Previous Challenge Entry (Level 4 – Masters)
Topic: TRUST (07/21/16)
- TITLE: Snowy Path
By Don Buschert
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The French are standing off to one side, watching Grey Otter. Some are holding their hands over their mouth. Grey Otter pays them no mind; the Anishinaabe just as easily play clever jokes on the French as they do their own.
One of the French yells over to Grey Otter. Grey Otter responds and moves his hand down the thunder stick and suddenly there is a deafening pow. I flinch down; ears covered. I look up at Grey Otter, there is a cloud of black acrid smoke covering his face. The French cannot contain themselves, each of them now laugh at Grey Otter. One soldier falls to the ground holding his stomach. Another two lean on each other and slap their legs. Grey Otter grins at them good-naturedly, his white teeth sharply contrasting his soot filled face, blacker than charcoal war paint. I hold my hand over my mouth and snicker.
Crow observed this spectacle, quietly sitting on a bench. Now he is upset. He strides quickly over to the French, his long black robes flailing behind him, and scolds them; as if little children. I giggle. The French are embarrassed and hang their heads in shame, like caught little children.
Then Crow strides over to Grey Otter, who has resumed looking into the thunder stick's mouth. Crow puts his hand on Grey Otter's shoulder, and speaks kind soft words. Grey Otter glares angrily at him and rudely pushes Crow's hand away.
"I hate Crow," Grey Otter tells me. "Crow is always walking around playing with those beads like a lost child," he says. "He does no hard work or brave deeds. Always hopping around like the scavenger he is. His mind is like that of a crazed person,” he says, tapping his temple.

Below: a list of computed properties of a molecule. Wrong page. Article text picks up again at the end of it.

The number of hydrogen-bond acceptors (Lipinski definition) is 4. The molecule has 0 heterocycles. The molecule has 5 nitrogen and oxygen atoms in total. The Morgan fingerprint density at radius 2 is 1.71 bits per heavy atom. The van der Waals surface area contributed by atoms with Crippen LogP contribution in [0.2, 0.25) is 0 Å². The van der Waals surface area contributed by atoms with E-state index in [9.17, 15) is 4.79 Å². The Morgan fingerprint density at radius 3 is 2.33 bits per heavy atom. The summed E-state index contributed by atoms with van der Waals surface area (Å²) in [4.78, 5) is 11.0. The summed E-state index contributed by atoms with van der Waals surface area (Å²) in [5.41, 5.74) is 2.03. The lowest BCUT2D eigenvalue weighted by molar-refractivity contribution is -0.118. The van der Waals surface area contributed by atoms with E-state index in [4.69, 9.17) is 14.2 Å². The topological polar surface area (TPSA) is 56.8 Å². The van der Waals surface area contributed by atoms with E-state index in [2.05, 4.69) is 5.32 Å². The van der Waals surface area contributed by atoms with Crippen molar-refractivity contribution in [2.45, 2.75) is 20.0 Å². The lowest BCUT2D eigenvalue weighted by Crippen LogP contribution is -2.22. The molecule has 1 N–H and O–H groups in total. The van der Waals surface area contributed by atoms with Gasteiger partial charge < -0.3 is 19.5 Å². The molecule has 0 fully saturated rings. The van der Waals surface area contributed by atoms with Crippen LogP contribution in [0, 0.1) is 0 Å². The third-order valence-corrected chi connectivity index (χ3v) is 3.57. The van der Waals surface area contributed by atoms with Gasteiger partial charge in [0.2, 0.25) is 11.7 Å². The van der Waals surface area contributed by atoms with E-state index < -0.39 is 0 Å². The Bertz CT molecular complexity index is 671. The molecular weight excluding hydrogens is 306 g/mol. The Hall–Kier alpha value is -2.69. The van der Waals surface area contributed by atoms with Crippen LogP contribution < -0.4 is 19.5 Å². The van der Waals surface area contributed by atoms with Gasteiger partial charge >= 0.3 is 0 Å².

“I will never accept his mother-child god. I will kill him one day,” Grey Otter says patting his knife.
Crow sees me kneeling behind the tree, still very frightened. He comes to offer comfort like an old mother. I let him bless me on the forehead with his peculiar thumb motions, being sure Grey Otter sees. Grey Otter does not approve, giving me an ireful scowl, much to my satisfaction.
Now Grey Otter is feeding the thunder stick small round, shiny metal stones. Then he pours that magic powder down its throat. Now he points it at a tree and makes it go pow. He does it again and again. The sound of thunder fills the air. I am weary of covering my ringing ears. I am worried about what Grey Otter will become with a thunder stick. Slow Lynx says thunder sticks can kill two or three people at a time.
Perhaps Grey Otter will kill me with the thunder stick.
I remember watching Grey Otter slowly kill my father. The other warriors killed my mother and older sister. Their bodies laid in the blood splattered snow, as I; a helpless small boy, was taken away from my people as a captive. I have not forgotten my family and people. Their memories are safely stored within my heart.
They say I am too weak to be a warrior. Slow Lynx is teaching me the ways of medicine.
Crow senses my fright, and perhaps understands my fears that lie with Grey Otter. He knows my story. He wants me to believe in the infant-god. Then he wants to push me under the river water; to have the special death. He says if I don't, when I die, I arrive at a horrible place of never-ending suffering and torment. Worse than what the Iroquois do, roasting their victims alive. In this place are crawling maggots and terrible heat.
Grey Otter scoffs at Crow's stories, but I pay attention; intrigued. Perhaps one day I will believe. No one in this tribe has shown me kindness; except maybe for Slow Lynx. Crow is the first person to treat me with significance. He is earning my trust and my respect, despite me being a lowly captive. I fear we both will meet the same fate at Grey Otter’s hand, but Crow says not to worry. He says I have to learn to trust his three-person god; especially the infant; the one who grew into a man and died.
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